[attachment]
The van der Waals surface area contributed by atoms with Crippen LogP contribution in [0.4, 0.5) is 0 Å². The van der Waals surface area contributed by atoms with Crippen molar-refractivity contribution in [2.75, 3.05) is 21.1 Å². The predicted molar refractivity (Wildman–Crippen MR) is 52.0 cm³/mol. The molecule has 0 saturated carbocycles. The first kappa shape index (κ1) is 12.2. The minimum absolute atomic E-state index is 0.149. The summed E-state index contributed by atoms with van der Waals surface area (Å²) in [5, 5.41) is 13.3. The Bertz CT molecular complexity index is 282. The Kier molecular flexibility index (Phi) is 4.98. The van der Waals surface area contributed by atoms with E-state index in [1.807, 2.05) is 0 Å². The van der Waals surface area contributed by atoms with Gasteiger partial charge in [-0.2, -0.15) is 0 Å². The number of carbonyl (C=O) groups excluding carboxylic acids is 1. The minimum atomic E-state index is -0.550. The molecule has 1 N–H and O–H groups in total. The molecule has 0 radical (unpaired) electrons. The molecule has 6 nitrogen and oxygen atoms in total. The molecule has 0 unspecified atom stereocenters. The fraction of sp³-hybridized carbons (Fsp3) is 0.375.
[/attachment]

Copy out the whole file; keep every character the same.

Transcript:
The van der Waals surface area contributed by atoms with Crippen LogP contribution in [0.4, 0.5) is 0 Å². The van der Waals surface area contributed by atoms with Crippen molar-refractivity contribution in [2.75, 3.05) is 21.1 Å². The predicted molar refractivity (Wildman–Crippen MR) is 52.0 cm³/mol. The molecule has 0 saturated carbocycles. The first kappa shape index (κ1) is 12.2. The minimum absolute atomic E-state index is 0.149. The summed E-state index contributed by atoms with van der Waals surface area (Å²) in [5, 5.41) is 13.3. The Bertz CT molecular complexity index is 282. The Kier molecular flexibility index (Phi) is 4.98. The van der Waals surface area contributed by atoms with E-state index in [1.807, 2.05) is 0 Å². The van der Waals surface area contributed by atoms with Gasteiger partial charge in [-0.2, -0.15) is 0 Å². The number of carbonyl (C=O) groups excluding carboxylic acids is 1. The minimum atomic E-state index is -0.550. The molecule has 1 N–H and O–H groups in total. The molecule has 0 radical (unpaired) electrons. The molecule has 6 nitrogen and oxygen atoms in total. The molecule has 0 unspecified atom stereocenters. The fraction of sp³-hybridized carbons (Fsp3) is 0.375.